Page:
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FRENCH WORD OF THE DAY

French Expression of the Day: métro, boulot, dodo

'Métro, boulot, dodo' is a phrase that's hard to escape in France - particularly in the capital.

French Expression of the Day: métro, boulot, dodo
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Why do I need to know métro, boulot, dodo?

If you're a city dweller living in one of France's major cities, then there will come a time when it feels like there's nothing more to life than métro, boulot, dodo.

So, what does it mean?

This phrase – literally 'commute, work and sleep' – is a great way to describe the 'daily grind' in French.
 
You'll hear people use it when they feel like they're living to work, and you might well find yourself cracking it out every now and then too. 
 
Métro, of course refers to the commute, boulot is an informal word for work, and dodo is baby talk for sleeping.
 
The phrase is so common that there is a trend for putting twists of the original onto bags, T-shirts and other knickknacks such as métro, boulot, apéritvo (commute, work and apéritif). 
 
Examples
 
Le quotidien des habitants des grandes villes c'est métro, boulot, dodo. – 'The daily lives of people who live in big cities is commuting, working and sleeping.'
 
Depuis ma promotion, c'est métro, boulot, dodo! – 'Ever since my promotion, it's been nothing but work, work, work!'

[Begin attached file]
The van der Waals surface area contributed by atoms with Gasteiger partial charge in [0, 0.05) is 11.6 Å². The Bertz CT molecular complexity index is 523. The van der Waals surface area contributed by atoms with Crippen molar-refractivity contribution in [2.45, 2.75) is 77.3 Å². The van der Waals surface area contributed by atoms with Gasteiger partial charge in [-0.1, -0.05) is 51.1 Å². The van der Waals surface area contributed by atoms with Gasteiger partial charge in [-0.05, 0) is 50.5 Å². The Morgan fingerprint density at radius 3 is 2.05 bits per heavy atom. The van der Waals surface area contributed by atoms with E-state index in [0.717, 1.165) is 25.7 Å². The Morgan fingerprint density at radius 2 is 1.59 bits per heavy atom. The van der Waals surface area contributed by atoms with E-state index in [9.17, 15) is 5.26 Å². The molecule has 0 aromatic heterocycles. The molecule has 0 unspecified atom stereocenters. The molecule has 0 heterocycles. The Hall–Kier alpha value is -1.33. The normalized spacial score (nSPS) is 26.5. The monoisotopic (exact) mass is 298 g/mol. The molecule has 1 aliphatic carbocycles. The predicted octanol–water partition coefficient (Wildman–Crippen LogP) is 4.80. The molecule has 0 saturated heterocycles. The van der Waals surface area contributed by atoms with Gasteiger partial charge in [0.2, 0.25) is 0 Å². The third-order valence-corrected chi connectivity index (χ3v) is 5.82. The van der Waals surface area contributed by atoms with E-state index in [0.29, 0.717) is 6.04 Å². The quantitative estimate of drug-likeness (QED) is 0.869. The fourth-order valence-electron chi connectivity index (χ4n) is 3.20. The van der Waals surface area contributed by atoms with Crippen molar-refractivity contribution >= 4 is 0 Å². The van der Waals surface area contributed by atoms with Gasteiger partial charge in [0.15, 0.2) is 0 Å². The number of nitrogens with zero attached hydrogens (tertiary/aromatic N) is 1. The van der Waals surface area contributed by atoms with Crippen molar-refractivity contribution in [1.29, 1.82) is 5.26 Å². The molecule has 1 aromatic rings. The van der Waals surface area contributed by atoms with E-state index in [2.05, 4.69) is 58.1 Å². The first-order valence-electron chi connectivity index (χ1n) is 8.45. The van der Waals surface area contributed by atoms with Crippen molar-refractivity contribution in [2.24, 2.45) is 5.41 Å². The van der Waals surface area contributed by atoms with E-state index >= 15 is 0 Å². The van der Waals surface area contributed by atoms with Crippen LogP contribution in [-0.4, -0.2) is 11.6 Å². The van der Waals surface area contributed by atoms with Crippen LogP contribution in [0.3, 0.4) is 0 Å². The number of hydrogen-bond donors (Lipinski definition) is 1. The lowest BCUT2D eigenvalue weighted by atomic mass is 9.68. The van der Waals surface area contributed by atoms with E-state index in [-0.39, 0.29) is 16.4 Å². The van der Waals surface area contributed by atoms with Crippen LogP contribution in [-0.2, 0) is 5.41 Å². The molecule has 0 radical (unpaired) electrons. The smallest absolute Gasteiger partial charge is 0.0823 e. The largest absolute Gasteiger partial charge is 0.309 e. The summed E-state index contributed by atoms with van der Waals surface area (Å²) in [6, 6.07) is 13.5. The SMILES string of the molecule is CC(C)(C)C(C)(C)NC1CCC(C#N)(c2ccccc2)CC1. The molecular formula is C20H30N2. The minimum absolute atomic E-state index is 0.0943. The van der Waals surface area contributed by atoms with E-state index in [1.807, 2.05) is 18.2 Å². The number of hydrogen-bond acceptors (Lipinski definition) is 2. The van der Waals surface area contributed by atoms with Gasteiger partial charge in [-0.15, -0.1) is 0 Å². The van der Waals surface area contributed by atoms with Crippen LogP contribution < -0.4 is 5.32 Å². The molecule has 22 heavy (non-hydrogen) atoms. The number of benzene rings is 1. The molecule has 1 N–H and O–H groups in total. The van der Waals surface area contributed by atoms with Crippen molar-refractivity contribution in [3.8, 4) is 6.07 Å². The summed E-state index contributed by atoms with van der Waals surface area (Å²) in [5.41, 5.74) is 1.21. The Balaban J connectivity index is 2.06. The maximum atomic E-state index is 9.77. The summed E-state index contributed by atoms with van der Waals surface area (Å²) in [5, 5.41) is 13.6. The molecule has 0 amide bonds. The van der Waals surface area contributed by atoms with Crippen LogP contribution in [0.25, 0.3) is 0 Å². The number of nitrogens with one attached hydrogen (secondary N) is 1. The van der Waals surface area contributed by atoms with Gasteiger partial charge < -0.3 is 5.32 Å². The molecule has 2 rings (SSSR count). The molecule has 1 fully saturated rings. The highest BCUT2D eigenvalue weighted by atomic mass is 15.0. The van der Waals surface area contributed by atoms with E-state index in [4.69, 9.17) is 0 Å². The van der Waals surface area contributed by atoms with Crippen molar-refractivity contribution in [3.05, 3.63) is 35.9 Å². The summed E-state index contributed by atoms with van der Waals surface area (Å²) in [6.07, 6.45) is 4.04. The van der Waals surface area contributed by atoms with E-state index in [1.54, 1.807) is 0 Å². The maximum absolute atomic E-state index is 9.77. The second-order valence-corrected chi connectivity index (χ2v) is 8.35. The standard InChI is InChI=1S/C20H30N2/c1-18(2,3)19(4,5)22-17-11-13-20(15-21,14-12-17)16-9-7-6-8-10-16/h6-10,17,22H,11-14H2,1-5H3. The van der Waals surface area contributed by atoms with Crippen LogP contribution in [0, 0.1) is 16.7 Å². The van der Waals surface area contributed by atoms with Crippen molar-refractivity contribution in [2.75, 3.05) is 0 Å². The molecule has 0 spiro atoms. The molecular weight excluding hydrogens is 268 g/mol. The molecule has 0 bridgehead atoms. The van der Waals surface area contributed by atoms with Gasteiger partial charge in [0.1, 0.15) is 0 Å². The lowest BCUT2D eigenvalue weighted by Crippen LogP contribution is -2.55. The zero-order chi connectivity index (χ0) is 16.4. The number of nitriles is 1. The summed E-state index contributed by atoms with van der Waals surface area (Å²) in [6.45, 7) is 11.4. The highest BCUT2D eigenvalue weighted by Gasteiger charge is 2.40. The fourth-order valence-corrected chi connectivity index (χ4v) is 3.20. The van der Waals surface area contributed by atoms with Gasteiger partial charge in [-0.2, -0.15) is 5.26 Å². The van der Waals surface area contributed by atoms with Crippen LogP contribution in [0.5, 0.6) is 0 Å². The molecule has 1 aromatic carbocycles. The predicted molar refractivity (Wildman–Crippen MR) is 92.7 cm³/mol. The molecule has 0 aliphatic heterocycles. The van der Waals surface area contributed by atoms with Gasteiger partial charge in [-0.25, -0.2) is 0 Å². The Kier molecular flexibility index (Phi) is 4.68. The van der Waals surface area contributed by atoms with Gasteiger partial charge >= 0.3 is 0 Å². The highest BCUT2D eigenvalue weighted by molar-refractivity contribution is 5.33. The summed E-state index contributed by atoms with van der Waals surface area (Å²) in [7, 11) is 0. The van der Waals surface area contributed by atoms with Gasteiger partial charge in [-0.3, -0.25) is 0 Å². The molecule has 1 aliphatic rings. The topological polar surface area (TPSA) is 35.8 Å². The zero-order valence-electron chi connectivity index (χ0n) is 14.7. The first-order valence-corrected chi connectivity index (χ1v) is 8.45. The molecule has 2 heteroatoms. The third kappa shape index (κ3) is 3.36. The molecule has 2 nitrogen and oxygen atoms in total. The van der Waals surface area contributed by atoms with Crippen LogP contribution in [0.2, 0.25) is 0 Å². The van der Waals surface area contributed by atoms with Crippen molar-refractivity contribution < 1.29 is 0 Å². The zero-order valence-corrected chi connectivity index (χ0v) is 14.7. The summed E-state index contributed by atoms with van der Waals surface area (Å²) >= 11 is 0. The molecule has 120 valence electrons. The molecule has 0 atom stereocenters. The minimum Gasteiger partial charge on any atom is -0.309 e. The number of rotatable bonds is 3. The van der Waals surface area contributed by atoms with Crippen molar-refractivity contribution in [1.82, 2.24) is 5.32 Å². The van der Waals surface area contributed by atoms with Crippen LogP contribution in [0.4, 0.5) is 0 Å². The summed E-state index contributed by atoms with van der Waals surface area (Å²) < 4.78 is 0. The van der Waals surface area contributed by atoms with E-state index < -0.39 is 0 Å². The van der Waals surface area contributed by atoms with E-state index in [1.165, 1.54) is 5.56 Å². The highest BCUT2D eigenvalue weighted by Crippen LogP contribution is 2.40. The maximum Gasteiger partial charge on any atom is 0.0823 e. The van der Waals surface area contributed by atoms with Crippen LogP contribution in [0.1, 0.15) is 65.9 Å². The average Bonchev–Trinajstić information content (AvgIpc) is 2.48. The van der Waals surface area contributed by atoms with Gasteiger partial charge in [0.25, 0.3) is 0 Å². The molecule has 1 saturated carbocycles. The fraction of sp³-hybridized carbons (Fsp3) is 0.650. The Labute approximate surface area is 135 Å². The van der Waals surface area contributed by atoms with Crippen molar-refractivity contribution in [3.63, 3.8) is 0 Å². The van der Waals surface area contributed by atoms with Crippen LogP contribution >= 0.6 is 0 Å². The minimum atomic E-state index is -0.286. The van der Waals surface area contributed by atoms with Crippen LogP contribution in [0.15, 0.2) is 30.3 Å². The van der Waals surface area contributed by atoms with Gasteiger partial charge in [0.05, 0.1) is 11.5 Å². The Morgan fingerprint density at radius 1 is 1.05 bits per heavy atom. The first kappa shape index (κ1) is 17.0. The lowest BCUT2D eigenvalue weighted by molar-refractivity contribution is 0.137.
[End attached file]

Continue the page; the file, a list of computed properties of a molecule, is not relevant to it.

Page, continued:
Origins
 
The expression was invented by French writer Pierre Béarn in a poem he wrote in 1951 in which he describes the daily rhythm of Parisians and other city dwellers. 
 
It also became one of the slogans of the May 1968 demonstrations that brought millions of idealistic students and striking workers to the streets.
 
 
 
 
 

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FRENCH WORD OF THE DAY

French Expression of the Day: C’est du vent

This French expression is useful for brushing things off.

French Expression of the Day: C’est du vent

Why do I need to know c’est du vent?

Because you might wonder why the politician is talking about wind in response to questions about the latest scandal.

What does it mean?

C’est du vent roughly pronounced say doo vahnt – translates literally to “it is the wind”, but in reality it is more akin to the English expression “it’s just hot air” or “it’s a load of nonsense”.

You can use this expression when you want to say that someone has made an empty threat, or if their words are unlikely to be followed through with real action. 

This is a French expression you might hear politicians use when seeking to downplay something – for instance, a strike threat from unions. 

You may also hear someone use this expression to minimise an accusation or rumour that is circulating about them. If you want to target a specific person when using the phrase, you could say “Il/Elle fait du vent” (He/She is full of hot air). 

Use it like this

Il a déclaré que ce n’était du vent lorsque les journalistes l’ont interrogé sur les accusations de blanchiment d’argent.– He said it was just hot air when journalists asked him about accusations of money laundering.

Il a dit qu’il allait encore quitter son emploi cette semaine, mais il fait du vent. – He said he was going to quit his job again this week, but it’s a load of nonsense.

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